galar

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Galician[edit]

Etymology 1[edit]

galo (rooster) +‎ -ar.

Pronunciation[edit]

  • IPA(key): /ɡaˈlaɾ/, (western) /ħaˈlaɾ/

Verb[edit]

galar (first-person singular present galo, first-person singular preterite galei, past participle galado)

  1. (transitive) to fertilize (the rooster a hen)

Etymology 2[edit]

Perhaps from Suevic *galan (to sing, to charm spells), from Proto-Germanic *galaną (to roop, sing, charm), from Proto-Indo-European *gʰel- (to shout, scream, charm away)

Verb[edit]

galar (first-person singular present galo, first-person singular preterite galei, past participle galado)

  1. (transitive) to bewitch
    Synonyms: enmeigar, enfeitizar
Conjugation[edit]
Related terms[edit]

References[edit]


Irish[edit]

Alternative forms[edit]

Etymology[edit]

From Old Irish galar, from Proto-Celtic *galarom, from Proto-Indo-European *ǵʰelH-ro-.

Pronunciation[edit]

Noun[edit]

galar m (genitive singular galair, nominative plural galair)

  1. (pathology) sickness, illness, disease, infection
    Dhá dtrian galair le hoíche. (proverb)
    The risk of illness is greatest at night; sickness is most intense at night.
    Synonym: othras
  2. affliction, misery

Declension[edit]

Derived terms[edit]

Mutation[edit]

Irish mutation
Radical Lenition Eclipsis
galar ghalar ngalar
Note: Some of these forms may be hypothetical. Not every possible mutated form of every word actually occurs.

References[edit]

  1. ^ Quiggin, E. C. (1906) A Dialect of Donegal, Cambridge University Press, page 194

Further reading[edit]


Portuguese[edit]

Etymology[edit]

From galo +‎ -ar; compare Spanish gallar.

Pronunciation[edit]

 

Verb[edit]

galar (first-person singular present galo, first-person singular preterite galei, past participle galado)

  1. (transitive) to mate with (a female bird) (of a male bird)
  2. (transitive, Portugal, colloquial) to ogle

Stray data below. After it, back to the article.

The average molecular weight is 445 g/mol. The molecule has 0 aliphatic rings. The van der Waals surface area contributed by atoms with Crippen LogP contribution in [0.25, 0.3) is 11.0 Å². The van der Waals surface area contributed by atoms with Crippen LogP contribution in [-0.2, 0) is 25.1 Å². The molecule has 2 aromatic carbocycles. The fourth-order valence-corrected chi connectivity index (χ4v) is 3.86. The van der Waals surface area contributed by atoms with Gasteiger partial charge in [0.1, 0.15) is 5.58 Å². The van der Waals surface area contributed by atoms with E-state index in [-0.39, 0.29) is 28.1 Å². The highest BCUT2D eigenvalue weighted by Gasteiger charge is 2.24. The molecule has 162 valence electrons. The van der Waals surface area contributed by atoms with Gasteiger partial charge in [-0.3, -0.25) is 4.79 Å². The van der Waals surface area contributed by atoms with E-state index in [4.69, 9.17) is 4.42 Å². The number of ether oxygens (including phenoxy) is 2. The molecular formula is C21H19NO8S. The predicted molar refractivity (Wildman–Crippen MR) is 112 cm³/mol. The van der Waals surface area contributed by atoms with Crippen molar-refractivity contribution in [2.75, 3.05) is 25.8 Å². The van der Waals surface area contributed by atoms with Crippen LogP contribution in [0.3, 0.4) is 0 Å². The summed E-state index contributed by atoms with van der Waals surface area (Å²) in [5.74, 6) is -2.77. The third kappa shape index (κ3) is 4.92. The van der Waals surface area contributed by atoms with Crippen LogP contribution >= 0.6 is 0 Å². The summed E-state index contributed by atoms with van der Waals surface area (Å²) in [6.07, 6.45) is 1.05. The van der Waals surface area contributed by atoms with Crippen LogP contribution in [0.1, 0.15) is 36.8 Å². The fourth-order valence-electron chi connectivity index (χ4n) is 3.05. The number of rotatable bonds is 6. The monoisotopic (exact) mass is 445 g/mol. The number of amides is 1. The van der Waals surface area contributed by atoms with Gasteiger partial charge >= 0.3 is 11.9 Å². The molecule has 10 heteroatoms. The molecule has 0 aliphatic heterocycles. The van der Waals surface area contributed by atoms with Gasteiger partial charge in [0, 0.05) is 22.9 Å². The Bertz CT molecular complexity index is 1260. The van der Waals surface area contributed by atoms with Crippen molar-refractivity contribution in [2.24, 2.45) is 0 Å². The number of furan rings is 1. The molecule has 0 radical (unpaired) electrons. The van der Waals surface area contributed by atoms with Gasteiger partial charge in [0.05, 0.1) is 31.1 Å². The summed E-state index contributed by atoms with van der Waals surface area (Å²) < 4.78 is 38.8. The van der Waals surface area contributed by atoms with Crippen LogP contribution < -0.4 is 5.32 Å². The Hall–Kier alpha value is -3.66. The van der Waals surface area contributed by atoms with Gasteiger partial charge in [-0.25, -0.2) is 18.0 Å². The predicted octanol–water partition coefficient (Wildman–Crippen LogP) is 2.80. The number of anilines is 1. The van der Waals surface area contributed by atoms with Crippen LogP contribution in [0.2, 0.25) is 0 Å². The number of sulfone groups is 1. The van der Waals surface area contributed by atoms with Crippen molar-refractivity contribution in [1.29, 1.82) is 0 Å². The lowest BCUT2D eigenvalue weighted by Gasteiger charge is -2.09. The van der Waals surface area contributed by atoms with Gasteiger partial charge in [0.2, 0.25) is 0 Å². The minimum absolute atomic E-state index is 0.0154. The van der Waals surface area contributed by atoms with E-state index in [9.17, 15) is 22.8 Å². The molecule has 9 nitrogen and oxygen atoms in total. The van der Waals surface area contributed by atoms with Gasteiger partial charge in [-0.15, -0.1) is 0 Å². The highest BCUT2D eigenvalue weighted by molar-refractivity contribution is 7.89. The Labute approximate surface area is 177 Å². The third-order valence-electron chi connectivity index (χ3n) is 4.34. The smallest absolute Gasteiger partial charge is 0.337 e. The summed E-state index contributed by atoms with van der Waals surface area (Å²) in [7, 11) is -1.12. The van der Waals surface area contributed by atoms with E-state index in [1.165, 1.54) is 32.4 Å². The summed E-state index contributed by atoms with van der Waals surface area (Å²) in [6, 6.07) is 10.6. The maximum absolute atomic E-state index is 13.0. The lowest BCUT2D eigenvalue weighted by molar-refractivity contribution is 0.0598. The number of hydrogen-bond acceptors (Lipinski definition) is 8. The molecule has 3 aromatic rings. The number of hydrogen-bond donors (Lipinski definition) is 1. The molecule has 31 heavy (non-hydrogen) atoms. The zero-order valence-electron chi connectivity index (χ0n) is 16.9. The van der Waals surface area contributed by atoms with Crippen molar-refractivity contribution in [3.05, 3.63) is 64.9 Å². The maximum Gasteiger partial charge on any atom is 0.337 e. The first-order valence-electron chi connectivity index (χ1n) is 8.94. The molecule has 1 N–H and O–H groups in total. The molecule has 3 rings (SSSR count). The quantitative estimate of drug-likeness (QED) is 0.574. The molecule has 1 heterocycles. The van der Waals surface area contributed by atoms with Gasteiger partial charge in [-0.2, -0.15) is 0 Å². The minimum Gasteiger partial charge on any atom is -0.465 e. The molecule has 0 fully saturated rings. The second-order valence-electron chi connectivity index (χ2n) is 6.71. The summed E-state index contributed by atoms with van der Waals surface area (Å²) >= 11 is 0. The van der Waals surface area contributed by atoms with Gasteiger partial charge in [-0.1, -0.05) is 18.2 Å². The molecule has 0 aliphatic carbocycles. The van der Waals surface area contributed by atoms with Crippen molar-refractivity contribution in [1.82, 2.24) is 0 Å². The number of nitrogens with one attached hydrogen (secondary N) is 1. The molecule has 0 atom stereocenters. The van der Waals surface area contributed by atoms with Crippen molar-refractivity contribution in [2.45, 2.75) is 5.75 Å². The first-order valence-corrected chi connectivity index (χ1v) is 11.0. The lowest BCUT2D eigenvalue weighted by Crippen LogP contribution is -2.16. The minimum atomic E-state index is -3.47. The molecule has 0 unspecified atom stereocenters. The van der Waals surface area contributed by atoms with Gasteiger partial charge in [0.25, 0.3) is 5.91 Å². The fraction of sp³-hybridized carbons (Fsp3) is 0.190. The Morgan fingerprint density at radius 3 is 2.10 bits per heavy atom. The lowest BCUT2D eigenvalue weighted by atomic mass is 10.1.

3. (transitive, Portugal, colloquial) to woo, to seduce
  4. (transitive, Brazil, colloquial) to knock up, to get pregnant
  5. (intransitive, Northeast Brazil, vulgar) to cum

Conjugation[edit]

References[edit]


Scottish Gaelic[edit]

Etymology[edit]

From Old Irish galar, from Proto-Celtic *galarom, from Proto-Indo-European *ǵʰelH-ro-.

Pronunciation[edit]

Noun[edit]

galar m (genitive singular galair, plural galaran)

  1. disease, sickness, ailment, disorder
    Synonyms: euslaint, tinneas, trioblaid

Derived terms[edit]

Mutation[edit]

Scottish Gaelic mutation
Radical Lenition
galar ghalar
Note: Some of these forms may be hypothetical. Not every possible mutated form of every word actually occurs.

Welsh[edit]

Etymology[edit]

From Middle Welsh galar, from Proto-Brythonic *galar, from Proto-Celtic *galarom, from Proto-Indo-European *ǵʰelH-ro-. Cognate with Irish galar.

Pronunciation[edit]

Noun[edit]

galar m (plural galarau)

  1. mourning, grief, sorrow, lament
    Synonyms: gofid, alaeth, tristwch

Derived terms[edit]

Mutation[edit]

Welsh mutation
radical soft nasal aspirate
galar alar ngalar unchanged
Note: Some of these forms may be hypothetical. Not every possible mutated form of every word actually occurs.

Further reading[edit]

  • R. J. Thomas, G. A. Bevan, P. J. Donovan, A. Hawke et al., editors (1950–present), “galar”, in Geiriadur Prifysgol Cymru Online (in Welsh), University of Wales Centre for Advanced Welsh & Celtic Studies